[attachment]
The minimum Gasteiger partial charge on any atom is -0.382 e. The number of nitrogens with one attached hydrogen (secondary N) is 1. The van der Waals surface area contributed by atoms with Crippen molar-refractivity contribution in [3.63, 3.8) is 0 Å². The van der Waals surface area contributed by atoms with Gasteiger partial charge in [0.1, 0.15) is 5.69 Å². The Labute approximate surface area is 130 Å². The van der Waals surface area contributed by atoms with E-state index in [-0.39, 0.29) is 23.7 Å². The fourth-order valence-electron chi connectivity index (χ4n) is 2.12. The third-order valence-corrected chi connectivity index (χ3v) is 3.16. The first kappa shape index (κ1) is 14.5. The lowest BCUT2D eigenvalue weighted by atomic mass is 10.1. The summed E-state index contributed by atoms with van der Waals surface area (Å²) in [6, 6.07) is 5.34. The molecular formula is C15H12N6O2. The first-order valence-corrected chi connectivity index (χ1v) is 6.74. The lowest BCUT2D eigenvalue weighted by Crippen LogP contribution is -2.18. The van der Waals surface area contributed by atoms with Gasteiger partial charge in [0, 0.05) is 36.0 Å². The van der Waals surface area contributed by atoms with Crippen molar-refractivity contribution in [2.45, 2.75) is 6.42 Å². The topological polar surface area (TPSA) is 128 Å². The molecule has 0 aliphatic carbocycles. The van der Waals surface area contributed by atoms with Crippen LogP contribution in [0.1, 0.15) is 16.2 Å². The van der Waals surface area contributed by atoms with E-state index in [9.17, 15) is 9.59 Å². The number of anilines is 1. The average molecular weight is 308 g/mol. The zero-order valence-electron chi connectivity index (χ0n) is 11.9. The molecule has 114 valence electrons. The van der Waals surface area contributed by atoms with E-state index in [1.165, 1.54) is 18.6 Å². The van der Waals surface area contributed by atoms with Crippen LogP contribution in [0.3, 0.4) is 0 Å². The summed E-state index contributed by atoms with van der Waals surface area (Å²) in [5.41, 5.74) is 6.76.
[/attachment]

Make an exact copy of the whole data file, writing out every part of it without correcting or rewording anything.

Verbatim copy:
The minimum Gasteiger partial charge on any atom is -0.382 e. The number of nitrogens with one attached hydrogen (secondary N) is 1. The van der Waals surface area contributed by atoms with Crippen molar-refractivity contribution in [3.63, 3.8) is 0 Å². The van der Waals surface area contributed by atoms with Gasteiger partial charge in [0.1, 0.15) is 5.69 Å². The Labute approximate surface area is 130 Å². The van der Waals surface area contributed by atoms with E-state index in [-0.39, 0.29) is 23.7 Å². The fourth-order valence-electron chi connectivity index (χ4n) is 2.12. The third-order valence-corrected chi connectivity index (χ3v) is 3.16. The first kappa shape index (κ1) is 14.5. The lowest BCUT2D eigenvalue weighted by atomic mass is 10.1. The summed E-state index contributed by atoms with van der Waals surface area (Å²) in [6, 6.07) is 5.34. The molecular formula is C15H12N6O2. The first-order valence-corrected chi connectivity index (χ1v) is 6.74. The lowest BCUT2D eigenvalue weighted by Crippen LogP contribution is -2.18. The van der Waals surface area contributed by atoms with Gasteiger partial charge in [0, 0.05) is 36.0 Å². The van der Waals surface area contributed by atoms with Crippen molar-refractivity contribution in [2.45, 2.75) is 6.42 Å². The topological polar surface area (TPSA) is 128 Å². The molecule has 0 aliphatic carbocycles. The van der Waals surface area contributed by atoms with Crippen LogP contribution in [0.1, 0.15) is 16.2 Å². The van der Waals surface area contributed by atoms with E-state index in [9.17, 15) is 9.59 Å². The number of anilines is 1. The average molecular weight is 308 g/mol. The zero-order valence-electron chi connectivity index (χ0n) is 11.9. The molecule has 114 valence electrons. The van der Waals surface area contributed by atoms with E-state index in [1.165, 1.54) is 18.6 Å². The van der Waals surface area contributed by atoms with Crippen LogP contribution in [0.3, 0.4) is 0 Å². The summed E-state index contributed by atoms with van der Waals surface area (Å²) in [5.41, 5.74) is 6.76.